LUCAS Br EN.pdf - Lucas CPR

LUCAS Br EN.pdf - Lucas CPR


Technical information

Effective and uninterrupted

compressions are important for survival

Maintaining consistent and effective

manual chest compressions

is exceedingly difficult

Chest compressions


100 per minute


~5 cm

Same amount of time for

compression as for decompression

Allows for full recoil

Patients eligible for treatment

Sternum height of 17.5–30.3 cm

Maximum chest width of 45 cm

Power source

Breathing air from portable compressed

air cylinder

Air outlet in hospital/ambulance with

nominal supply pressure within 3.2–6.0 bar


Fully pneumatic (compressed air)

Air consumption:

52 L/minute

Operating temperature: 5 to 40°C

Storage temperature: -30 to 60°C

Physical characteristics

Height (stowed in backpack): 65 cm

Width (stowed in backpack): 33 cm

Depth (stowed in backpack): 25 cm

Air hose length:

3.3 m

Weight (unit only):

6.3 kg

Weight (device in backpack

with included accessories): 7.8 kg

All specifications are valid for LUCAS

Model V2 and at 25°C unless otherwise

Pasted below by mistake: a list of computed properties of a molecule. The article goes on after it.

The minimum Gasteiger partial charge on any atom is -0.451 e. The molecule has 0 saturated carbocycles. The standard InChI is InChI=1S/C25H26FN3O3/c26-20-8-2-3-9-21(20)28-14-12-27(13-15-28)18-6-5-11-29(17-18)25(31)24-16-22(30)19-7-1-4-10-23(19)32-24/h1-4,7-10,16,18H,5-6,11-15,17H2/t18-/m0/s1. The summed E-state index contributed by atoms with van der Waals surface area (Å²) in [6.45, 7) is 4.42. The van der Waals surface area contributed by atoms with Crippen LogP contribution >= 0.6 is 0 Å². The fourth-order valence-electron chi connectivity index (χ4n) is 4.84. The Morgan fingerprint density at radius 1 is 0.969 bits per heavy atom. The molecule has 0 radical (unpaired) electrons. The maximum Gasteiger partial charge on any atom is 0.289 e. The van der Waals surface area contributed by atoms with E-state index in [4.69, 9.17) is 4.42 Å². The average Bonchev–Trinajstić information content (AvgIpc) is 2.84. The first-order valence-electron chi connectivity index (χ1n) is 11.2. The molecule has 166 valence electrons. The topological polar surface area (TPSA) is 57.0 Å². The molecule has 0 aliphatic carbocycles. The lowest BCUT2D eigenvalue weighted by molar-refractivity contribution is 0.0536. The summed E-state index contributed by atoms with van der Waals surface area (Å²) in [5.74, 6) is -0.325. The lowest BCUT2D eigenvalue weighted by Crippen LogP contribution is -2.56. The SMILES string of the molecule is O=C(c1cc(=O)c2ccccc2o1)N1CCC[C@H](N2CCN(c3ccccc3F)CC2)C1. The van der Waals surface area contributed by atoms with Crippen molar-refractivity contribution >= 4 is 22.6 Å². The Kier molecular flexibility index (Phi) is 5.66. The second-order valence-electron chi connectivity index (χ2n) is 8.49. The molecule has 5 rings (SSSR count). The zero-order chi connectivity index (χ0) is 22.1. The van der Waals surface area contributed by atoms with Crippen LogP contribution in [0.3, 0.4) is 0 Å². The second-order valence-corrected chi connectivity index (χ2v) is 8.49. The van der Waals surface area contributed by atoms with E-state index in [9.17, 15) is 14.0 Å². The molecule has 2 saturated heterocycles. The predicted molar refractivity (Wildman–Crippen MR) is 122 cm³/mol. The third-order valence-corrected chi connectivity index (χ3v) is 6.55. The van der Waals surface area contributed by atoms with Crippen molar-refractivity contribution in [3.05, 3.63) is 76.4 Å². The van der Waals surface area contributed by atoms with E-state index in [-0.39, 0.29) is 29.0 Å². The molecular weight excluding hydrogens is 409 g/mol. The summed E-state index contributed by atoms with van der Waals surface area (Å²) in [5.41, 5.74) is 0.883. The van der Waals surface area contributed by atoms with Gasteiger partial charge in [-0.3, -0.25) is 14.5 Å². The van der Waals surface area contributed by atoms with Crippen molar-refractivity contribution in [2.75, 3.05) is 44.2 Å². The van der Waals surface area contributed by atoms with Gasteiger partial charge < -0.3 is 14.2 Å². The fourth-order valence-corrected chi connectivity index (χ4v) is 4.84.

stated. Technical data are subject to

changes without prior notice.

When every second counts...

Quality of CPR matters for return

of spontaneous circulation

The backboard is placed underneath the


The compression pad is adjusted to the

patient’s chest.

Piston controlled compression/decompression

with suction cup.

The LUCAS straps and the suction cup

help maintain the position on the chest.

LUCAS Regulator should be used with air

cylinders to ensure correct pressure and


One control knob makes operation as

easy as 1-2-3.

For an overview of LUCAS experimental and clinical data, please turn to

or your local sales representative. | a product by JOLIFE

For more information, please contact the exclusive distributor Physio-Control, Inc., or the manufacturer JOLIFE AB

Physio-Control, Inc., 11811 Willows Road NE, P. O. Box 97006, Redmond, WA 98073-9706 USA, Tel: +1 425 867 4000, Fax: +1 425 867 4121

Physio-Control, Europe, Tolochenaz, Switzerland, Tel: +41 21 802 70 00, Fax: +41 21 802 79 00

JOLIFE AB, Scheelevägen 17, SE-223 70 Lund, Sweden, Tel: +46 (0) 46 286 50 00, Fax: +46 (0) 46 286 50 10, E-mail:

LUCAS is a trademark of JOLIFE AB. Specifications are subject to change without notice.

CE 0434 © 2007 JOLIFE AB

900 033-02 RevA | a product by JOLIFE